There has been some pushback by some pro-regulation advocates stating that the tax effect from reclassification would be zero, because: 1) the Internet Tax Freedom Act prevents new taxes on Internet access; 2) the Internet is an interstate service, which prevents state and local governments from taxing the service; and 3) the FCC could decide not to include universal service fund taxes on Internet services. The FCC Chairman seems in total agreement with this position, stating that “the order will not impose, suggest or authorize any new taxes or fees.”

These statements are factually incorrect. Reclassifying broadband services to a “common carrier” telecommunications service will – without any doubt whatsoever – expose these services to existing (not to mention potentially new) public utility and regulated telecommunications taxes. Did the FCC lie to the American people?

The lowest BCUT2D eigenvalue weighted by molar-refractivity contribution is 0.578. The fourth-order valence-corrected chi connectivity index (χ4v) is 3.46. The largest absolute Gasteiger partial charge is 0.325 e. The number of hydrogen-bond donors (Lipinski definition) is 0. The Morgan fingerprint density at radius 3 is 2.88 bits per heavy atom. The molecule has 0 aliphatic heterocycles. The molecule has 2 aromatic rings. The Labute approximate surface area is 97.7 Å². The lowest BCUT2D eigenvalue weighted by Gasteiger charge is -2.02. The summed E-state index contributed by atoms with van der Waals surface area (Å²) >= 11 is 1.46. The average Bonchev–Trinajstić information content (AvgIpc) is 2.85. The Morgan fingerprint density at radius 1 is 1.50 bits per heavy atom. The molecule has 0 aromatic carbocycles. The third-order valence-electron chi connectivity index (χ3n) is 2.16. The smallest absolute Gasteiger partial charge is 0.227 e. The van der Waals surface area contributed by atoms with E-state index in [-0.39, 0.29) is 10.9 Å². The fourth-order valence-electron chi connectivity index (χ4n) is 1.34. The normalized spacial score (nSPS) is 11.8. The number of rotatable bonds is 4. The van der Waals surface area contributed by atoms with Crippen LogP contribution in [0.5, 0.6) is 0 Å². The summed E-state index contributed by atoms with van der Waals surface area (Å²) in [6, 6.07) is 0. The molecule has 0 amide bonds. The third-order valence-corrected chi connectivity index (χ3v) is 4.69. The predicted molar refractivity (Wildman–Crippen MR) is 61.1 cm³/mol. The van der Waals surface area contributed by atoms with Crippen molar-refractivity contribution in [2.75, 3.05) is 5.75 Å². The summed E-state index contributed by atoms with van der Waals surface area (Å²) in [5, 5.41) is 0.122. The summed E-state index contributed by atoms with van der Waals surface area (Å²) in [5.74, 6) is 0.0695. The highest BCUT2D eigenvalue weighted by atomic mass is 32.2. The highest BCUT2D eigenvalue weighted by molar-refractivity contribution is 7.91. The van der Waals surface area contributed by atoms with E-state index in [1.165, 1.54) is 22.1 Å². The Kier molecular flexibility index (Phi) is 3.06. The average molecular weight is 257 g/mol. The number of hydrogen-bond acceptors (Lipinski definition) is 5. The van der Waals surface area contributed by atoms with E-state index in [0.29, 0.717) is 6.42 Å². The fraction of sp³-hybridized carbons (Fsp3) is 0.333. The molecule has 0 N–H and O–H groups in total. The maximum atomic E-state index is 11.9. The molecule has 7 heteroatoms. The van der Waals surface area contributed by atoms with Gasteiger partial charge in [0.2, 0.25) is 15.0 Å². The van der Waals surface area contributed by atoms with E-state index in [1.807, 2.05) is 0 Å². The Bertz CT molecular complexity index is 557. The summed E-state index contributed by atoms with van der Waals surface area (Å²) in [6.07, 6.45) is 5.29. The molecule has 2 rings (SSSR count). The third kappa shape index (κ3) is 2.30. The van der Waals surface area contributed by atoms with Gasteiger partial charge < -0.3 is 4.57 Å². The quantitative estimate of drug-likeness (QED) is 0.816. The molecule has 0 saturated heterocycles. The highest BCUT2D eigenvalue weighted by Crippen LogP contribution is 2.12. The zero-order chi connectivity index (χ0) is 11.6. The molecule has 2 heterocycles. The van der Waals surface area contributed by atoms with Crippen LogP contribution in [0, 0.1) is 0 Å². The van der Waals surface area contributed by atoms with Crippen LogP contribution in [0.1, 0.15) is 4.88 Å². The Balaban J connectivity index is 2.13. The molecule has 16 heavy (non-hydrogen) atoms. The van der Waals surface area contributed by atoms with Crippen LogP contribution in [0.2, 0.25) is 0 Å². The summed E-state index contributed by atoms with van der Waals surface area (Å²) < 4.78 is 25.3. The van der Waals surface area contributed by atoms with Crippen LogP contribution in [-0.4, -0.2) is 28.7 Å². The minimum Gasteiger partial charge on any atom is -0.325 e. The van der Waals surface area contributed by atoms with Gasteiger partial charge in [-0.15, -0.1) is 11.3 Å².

Internet Freedom Act Only Prevents Access Taxes

As to the Internet Freedom Act, it expires again on October 1st of this year, which would open the door to a host of new Internet access taxes that will not be addressed here. Avoiding these Internet taxes is reason enough for the moratorium to be made permanent, and a bill has been introduced to do just that. However, even if the tax moratorium becomes permanent, some taxation of Internet services would occur once reclassification occurs. This is because the moratorium applies to access taxes, but excludes income taxes, capital stock taxes, net worth taxes, property taxes and some fees.